Blacks near perfect? Stephen Dawson looks at the new BenQ W2000 home theatre projector.
Over the past couple of years we’ve looked at BenQ’s W1080ST lowish cost, short throw home entertainment projector and its substantial W7500 home theatre projector. So how about something in the middle? The shiny new BenQ W2000 is similar in size to the W1080ST, but incorporates features from W7500. Perhaps most importantly, it implements a calibrated Rec. 709 HDTV standard.
What it is
The W2000 is a compact, full high definition unit based on DLP technology. Although not technically a short throw projector, it nonetheless requires closer placement to the screen than the typical home theatre projector. For a 100” (2.54m) screen, the projector needs to be placed between 2.532m and 3.291m away. As those numbers suggest, the zoom range is 1.3:1. Placement flexibility is enhanced by the provision of a vertical lens shift adjustment (which allows the picture’s position to be changed without geometric distortion).
These adjustments, including focus, are manual. Once completed a cover over the access bay protects from them being inadvertently jogged out of place.
A 240W lamp provides up to 2,000 lumens of brightness. There are three brightness settings – or ‘Eco’ settings. In Normal mode the lamp is rated at a 3,500 hour life. In ‘Economic Mode’ this increases to 5,000 hours. ‘SmartEco Mode’ extends it by another thousand hours. The projector’s contrast ratio is rated at 15,000:1.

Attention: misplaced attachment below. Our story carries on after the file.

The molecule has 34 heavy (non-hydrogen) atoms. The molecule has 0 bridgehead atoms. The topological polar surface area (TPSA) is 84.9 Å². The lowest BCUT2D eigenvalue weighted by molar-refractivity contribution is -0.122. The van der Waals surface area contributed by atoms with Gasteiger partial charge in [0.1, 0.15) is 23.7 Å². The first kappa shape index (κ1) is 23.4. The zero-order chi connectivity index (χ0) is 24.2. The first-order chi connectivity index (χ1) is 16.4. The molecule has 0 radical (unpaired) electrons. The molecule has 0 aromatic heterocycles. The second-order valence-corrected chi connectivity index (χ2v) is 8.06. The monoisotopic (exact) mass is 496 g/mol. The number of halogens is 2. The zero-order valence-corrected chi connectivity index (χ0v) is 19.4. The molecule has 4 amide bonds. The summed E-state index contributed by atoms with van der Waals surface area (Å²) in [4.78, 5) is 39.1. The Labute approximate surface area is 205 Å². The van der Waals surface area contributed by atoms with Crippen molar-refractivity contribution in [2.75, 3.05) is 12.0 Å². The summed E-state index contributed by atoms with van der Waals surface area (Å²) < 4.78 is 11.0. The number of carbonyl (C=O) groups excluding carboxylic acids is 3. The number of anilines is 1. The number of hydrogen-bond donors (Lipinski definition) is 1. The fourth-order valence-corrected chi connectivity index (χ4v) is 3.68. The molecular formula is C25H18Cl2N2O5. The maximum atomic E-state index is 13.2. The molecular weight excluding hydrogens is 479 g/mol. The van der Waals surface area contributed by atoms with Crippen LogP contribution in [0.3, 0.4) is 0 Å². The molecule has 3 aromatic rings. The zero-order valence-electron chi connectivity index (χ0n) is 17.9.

The usual connections are provided, including two HDMI inputs and an old-fashioned D-SUB15 for analogue video from computers. One of the HDMI inputs supports MHL, a rather wobbly ‘standard’ for connecting (non-Apple) smart phones to displays. It may work depending on the brand and age of your phone. Samsung has abandoned MHL in its current models.
There are also audio inputs. The projector has a stereo pair of built in speakers on its back panel (with 5W each of power) so at a pinch it can be used for audio as well. This works well enough for its purpose, but any serious kind of home theatre work based around projector-sized image really deserves the use of an external audio system providing an equivalently large sound.
There’s also a compartment within the unit for the installation of an optional Full High Definition wireless receiver. BenQ has had an external wireless kit for a while (WDP01), but things are much neater with the receiver hidden away. BenQ tells me that the internal kit will be available later this year.
In addition to the usual infrared remote control, the projector is supplied with two sets of 3D active eyewear. While I was not provided with these, I can say with considerable confidence that unless BenQ has messed things up in an astonishing way, the 3D ought to be first class. Thanks to the extremely fast pixel switching time, DLP provides the best performance 3D in the home, and other BenQ projectors have demonstrated this clearly.
Setting up the projector was easy enough, but you should make sure (as always) that the geometry will work in your room. Ceiling mounting isn’t a problem, of course, but if used on, say, a coffee table you should make sure it can be located at the correct distance for the size of the picture you want.